Sunday, 5th July 2020

This Month's Magazine
DVD Reviews & TV Programs

DVD Reviews & TV Programs

Introducing some of the more prominent DVD releases & up to the minute TV/Satellite programs



The Boy in the Striped Pyjamas 

Directed by: Mark Herman.

Starring: David Thewlis, Vera Farmiga, Rupert Friend, Richard Johnson, Sheila Hancock, Jim Norton, David Heyman.

A horrific topic handled beautifully, if those two things may be combined in the same sentence. We follow the story of one German family, the father of which is a Nazi officer who takes his upper class family away from Berlin to an unnamed German town in which lies a concentration camp at which the Oofficer is the commandant. His eight year old son and twelve year old daughter bemoan the move to the countryside until the boy finally meets another eight year old boy who lives in what the German boy believes is a farm where everyone wears these strange striped pajamas. We follow the innocent boys fascination with the camp and wants to have a friend with which to play. The film teases us with uplifting music, but with a dark undertone. We just wait for the dark cloud to come down on us. The story is written so that young and mid teens would be able to watch and understand the interactions between the people and of the horrors of concentration camps. It was not graphic in any way, but powerful enough to drive home the messages intended. The story is more than a Holocaust film, in that the message is a universal one which tells us that things may and do change in our lives in a moment’s notice and that innocent ones pay for the arrogance of others.



Vicky Cristina Barcelona

Directed by: Woody Allen.

Starring: Scarlett Johansson, Javier Bardem, Penélope Cruz, Rebecca Hall, Patricia Clarkson, Kevin Dunn, Chris Messina, Carrie Preston, Zak Orth, Pablo Schreiber.

Drama, Romance
Woody Allen, at 72, gives us possibly his sexiest movie ever. Rated PG-13, powered by awesome cast of charming Javier Bardem, dramatic Rrebecca Hall, hippie Scarlett Johansson and fireball Penelope Cruz in a menage-a-quatre under beautiful sky of Barcelona and Oviedo. Javier Bardem stars ias a flamboyant painter who finds himself in the middle of a unique relationship with Vicky (Hall) and Christina (Scarlett Johansson), a pair of American tourists. Penélope Cruz (with an Oscar nod and winning Spain’s Goya for the role) also stars as Bardem’s insanely jealous ex-wife, Maria Elena, in this quirky romantic dramedy (winner of a Best Comedy Golden Globe) set in Barcelona. Accompanied by alluring Catalonian guitar surrounded by Gaudi architecture and European relaxation is a story of freedom and commitment, or rather inability to mix the two.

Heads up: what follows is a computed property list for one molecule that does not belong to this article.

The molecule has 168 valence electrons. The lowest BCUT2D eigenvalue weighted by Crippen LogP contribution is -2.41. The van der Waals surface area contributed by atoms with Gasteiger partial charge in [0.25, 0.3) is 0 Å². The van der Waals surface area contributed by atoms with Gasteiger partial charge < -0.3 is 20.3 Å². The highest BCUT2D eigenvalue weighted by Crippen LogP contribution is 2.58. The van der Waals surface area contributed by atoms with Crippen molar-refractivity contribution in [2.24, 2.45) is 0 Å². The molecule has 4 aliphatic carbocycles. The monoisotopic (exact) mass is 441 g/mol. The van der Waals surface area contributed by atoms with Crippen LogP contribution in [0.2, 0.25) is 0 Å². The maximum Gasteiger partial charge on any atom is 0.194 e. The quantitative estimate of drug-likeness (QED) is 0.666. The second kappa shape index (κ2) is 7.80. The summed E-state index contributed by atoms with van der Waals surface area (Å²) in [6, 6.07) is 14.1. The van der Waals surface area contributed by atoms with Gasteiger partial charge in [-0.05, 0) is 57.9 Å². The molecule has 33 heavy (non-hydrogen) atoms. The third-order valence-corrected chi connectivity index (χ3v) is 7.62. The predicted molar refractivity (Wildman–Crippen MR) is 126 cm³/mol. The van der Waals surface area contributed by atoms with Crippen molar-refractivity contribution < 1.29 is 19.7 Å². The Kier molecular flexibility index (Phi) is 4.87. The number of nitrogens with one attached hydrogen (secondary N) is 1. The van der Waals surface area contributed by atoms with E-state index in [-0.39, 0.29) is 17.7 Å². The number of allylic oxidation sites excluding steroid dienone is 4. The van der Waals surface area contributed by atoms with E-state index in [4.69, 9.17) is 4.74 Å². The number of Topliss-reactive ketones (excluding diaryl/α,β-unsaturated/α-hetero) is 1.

Che: Part One

Directed By: Steven Soderbergh.

Starring :  Benicio Del Toro, Franka Potente, Santiago Cabrera, Kahlil Mendez, Ricardo Alvarez, Jose Cotte, Jsu Garcia, Demian Bichir.

Historical Drama
Steven Soderbergh’s lengthy biopic of the life of Che Guevara was made as two seperate movies. But seeing the two together -- as one singular epic -- provides a beautifully distilled dichotomy of the life of the revolutionary leader. The first half - released here - deals with Che’s time in the Cuban revolution, and presents him as an uncompromising idealist whose passion is reflected in every soldier under his command. The second covers his final campaign in a gritty and meticulous verite style, detailing the many failings of both philosophy and strategy in the Bolivian revolution that would kill the man. Soderbergh is apolitical and unsentimental, depicting Che as neither hero nor villain; he is simply presenting arduously researched realities and letting the audience make their own judgements. Benecio del Toro delivers his tour de force in a film that will, sadly, probably be seen by a smaller audience than it deserves due to its dense subject matter and subtitles (the dialogue is not changed from the historically accurate Spanish to cater to a U.S. audience). But it deserves to be seen. And greatly admired.
Del Toro won Spain’s Goya for best actor for the role.



By the time T.V. programs are printed on local publications and seen by viewers, they are often out of date.

It is very annoying to look forward to a film or program to find out that it has been changed or replaced  days or weeks, often hours, before it is due to be shown.

Just click on the enclosed icon and check your "up to the minute" TV program as updated by the TV stations.

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